The measures include an extension of the filing deadline of some taxes. Taxpayers were encouraged to use available electronic platforms for filing tax returns, including withholding tax, transfer pricing, and company income tax returns and so on electronically.

The FIRS planned to publish information requests for desk reviews and tax audits on its website and create a portal where such information can be uploaded by taxpayers for online review by the service.


The new leadership of FIRS is also building a motivated workforce that is committed to ensuring the commission achieves its N8.5 trillion target this year. The Domestic Tax Operation Group (DTOG) of the FIRS already pledged that with the new management’s determination to empower and motivate the staff, the target would not only be achieved but would be surpassed.

The DTOG said the FIRS would keep track of the compliance behavior of all taxable entities, especially by integrating FIRS e-solution platforms with the Integrated Payroll and Personnel Information System (IPPIS), Government Integrated Financial Management Information System (GIFMIS), and the Taxpayer Identification Number (TIN) with Bank Verification Number (BVN).

The promotion of quality service delivery to taxpayers necessarily requires the adoption of technology. The Service was, therefore, admonished to intensify efforts towards completing the various ICT interventions, including the on-going VAT automation as well as the need to build a centralised taxpayer database to ease access to information”.


Speaking on the success achieved at the new leadership of FIRS, Lead Consultant, Dshield & Buckler, tax and management consultancy firm, Lagos, Oludayo Adeosun, said the FIRS under the current leadership has taken strategic steps meant to lift the Nigerian tax figures. He said the ongoing corporate segmentation of taxpayers by the FIRS would boost tax compliance.

He explained: “There are low, medium and large tax payers. There is appropriate segmentation of taxpayers, which is leading to improvement for tax collection for the nation. Tax segmentation in line with the new Finance Act, where companies with less than N25 million turnover are now being exempted from payment of taxes. It is a new dimension that never happened before. But this new revision allows companies that are coming up to have time to find their feet, while those that have been in business will now be faced by the tax offices to ensure that adequate and correct taxes are paid”.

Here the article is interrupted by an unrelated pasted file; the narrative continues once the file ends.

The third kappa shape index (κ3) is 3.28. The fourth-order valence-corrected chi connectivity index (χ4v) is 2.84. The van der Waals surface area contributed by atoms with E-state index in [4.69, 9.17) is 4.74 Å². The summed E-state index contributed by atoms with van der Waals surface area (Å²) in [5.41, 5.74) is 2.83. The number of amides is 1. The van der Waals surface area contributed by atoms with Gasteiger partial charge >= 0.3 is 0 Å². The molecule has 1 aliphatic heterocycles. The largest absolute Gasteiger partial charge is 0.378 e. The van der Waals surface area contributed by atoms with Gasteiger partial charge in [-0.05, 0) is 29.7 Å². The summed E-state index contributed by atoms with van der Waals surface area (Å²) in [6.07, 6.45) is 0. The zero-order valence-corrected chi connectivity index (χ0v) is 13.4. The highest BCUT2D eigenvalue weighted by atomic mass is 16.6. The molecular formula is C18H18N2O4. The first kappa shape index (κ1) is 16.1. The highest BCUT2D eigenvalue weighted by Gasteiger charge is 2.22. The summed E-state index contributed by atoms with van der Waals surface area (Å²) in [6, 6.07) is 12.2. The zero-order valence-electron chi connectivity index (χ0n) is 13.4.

He commended the FIRS for the continuous sensitisation to let the people know that payment of their taxes is a civic responsibility.

He said: “With the regime of Federal Revenue Service, with the reconstruction of the service now, it will be very very hard, for someone to evade tax,” he said.


Also, Chartered Institute of Taxation of Nigeria (CITN) Vice President, Adesina Adedayo, said there was a need for Small and Medium Enterprises (SMEs) to have effective information exchange with tax authorities to guide decisions on taxing them.

“SMEs should know what they achieved in a particular year. If you cross a N25 million threshold in 2019, you can tell the tax office on the basis of openness, I achieved N25 million-plus in 2019, whether you will be able to achieve it in 2020, is subjective. That information management will become the basis for dealing with you and you need to be transparent, truthful and straightforward,” he said.

Adedayo advised that the way SMEs share information with the tax authorities must be based on the truthful part of their transaction. “There could even be a year that you did not do any business in a large part of the year, you also need to inform the tax authorities. The challenge is when business owners want to play a fast game on FIRS, which has enough capacity now to determine how you are able to make income and ensure you pay the right taxes,” he said.